End-to-end service If an end-user experiences unexpectedly poor performance while making international data transfers it is normally hard for him/her to understand the reasons, and to initiate corrective action. One major complication for the user is the fact that five separate organisations are typically responsible for different components of any international data transfer. The workshop would like to see the NRENs (and DANTE) cooperate to put in place a service which, when triggered by the user, would determine whether the performance obtained was indeed worse than normal, and, if so, take responsibility for correcting the situation.
Flexibility The workshop noted with great interest the present experiments being conducted by GÉANT, by several national networks, and by the radio-astronomy community, to combine the signals from several European radio telescopes. The workshop feels that this example, which fundamentally incorporates the networks’ long distance optical fibres into a new scientific instrument, is a very good and successful demonstration of the need for NRENs to be attentive to user requests and to adopt a flexible approach to service provision. The first ideas of the atmospheric physics community to more- or-less continually monitor lightning production on a global basis form another example in the area of data acquisition. However, the request for flexibility is not related to just communications hardware – it refers to all NREN services
Enhanced services and the relation between NRENs and the R&E community The workshop notes that the trend towards the provision of enhanced services (rather than simply communication bandwidth) means that the NRENs will need to engage in a deeper dialogue with campuses and with their national body/ies responsible for IT infrastructure Besides AAA services (mentioned above) we discussed the extent to which NRENs should become more involved in initiatives aimed at reducing spam and protecting against viruses and hacking.
Education and Information Flow NRENs need to balance their approach to meeting two potentially conflicting end-user requirements –The wish to view “networking” as an always-available, highly reliable and easily understood service, tending over time to simply increase in performance and decrease in cost – “networking should be invisible” –The need to be informed about changes in network technology and services since they can have an important impact on the way in which research is carried out The workshop felt that NRENs should increase the flow of information, including road-maps of likely future service developments, to their end-user communities, and make more educational material available. The workshop also felt that in addition NRENs should devote more resources to listening to their end-users, and actively engage in dialogue with them.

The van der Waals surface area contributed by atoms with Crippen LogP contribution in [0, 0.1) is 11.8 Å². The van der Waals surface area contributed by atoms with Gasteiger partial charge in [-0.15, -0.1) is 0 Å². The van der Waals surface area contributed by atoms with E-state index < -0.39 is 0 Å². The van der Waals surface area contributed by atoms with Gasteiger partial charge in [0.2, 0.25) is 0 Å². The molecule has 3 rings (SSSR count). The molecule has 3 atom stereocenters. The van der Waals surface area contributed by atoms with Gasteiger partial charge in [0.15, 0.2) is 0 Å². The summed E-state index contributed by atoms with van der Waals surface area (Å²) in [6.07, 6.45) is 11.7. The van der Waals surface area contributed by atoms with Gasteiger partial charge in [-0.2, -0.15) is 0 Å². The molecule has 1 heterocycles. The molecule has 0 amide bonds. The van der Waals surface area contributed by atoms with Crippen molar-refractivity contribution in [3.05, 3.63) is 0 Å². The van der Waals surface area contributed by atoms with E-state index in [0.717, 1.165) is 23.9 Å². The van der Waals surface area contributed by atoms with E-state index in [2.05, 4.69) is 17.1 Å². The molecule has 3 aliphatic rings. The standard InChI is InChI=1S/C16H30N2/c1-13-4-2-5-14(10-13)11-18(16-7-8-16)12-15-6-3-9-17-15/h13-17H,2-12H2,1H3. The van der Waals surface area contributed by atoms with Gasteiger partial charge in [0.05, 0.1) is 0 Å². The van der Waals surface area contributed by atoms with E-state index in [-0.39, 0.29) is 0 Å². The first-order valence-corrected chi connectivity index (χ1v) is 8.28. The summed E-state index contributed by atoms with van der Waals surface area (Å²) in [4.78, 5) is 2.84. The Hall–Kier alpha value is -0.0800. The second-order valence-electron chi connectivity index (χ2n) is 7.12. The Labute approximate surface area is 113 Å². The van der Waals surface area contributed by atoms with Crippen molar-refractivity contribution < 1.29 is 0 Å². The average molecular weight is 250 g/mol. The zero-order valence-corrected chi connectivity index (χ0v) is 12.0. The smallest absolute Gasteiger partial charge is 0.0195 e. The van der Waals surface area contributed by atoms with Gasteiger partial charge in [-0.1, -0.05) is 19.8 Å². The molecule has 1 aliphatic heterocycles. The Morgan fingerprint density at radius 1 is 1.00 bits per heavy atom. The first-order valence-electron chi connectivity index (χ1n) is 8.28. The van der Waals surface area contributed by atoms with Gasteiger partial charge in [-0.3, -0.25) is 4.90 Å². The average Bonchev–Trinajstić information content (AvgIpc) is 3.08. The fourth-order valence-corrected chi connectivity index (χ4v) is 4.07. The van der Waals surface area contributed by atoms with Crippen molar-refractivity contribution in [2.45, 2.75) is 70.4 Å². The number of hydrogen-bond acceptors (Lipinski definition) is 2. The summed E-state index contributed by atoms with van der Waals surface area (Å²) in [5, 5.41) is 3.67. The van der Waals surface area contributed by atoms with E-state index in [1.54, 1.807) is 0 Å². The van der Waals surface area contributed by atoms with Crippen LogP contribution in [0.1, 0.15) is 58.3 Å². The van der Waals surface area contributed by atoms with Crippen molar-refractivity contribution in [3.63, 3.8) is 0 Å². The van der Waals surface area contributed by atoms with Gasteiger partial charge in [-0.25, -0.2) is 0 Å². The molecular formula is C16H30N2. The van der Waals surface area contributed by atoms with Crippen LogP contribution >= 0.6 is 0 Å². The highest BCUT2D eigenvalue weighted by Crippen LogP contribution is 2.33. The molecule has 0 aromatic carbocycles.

Scientific communities and IT services People thinking about the broad introduction of grid services over the next 5- 10 years are aware that each scientific discipline will need some internal decision making process or structure if it is to obtain the expected benefits. Decisions will be needed, for example, in areas such as metadata definition; ontologies describing common concepts in the discipline; the “default” assumptions about the conditions under which computational or data resources may be shared; resource discovery mechanisms that are compatible across Europe. The workshop encourages the EU and others (ESF?, AE?) to think about establishing small working groups to facilitate this process at the European level. Such teams should be aware of any national work in their discipline, and be able to speak with some authority for the discipline in the European context. It such teams were formed, then their specialists on grids and networking would, in future, form the obvious invitees for any future SERENATE end- user workshop.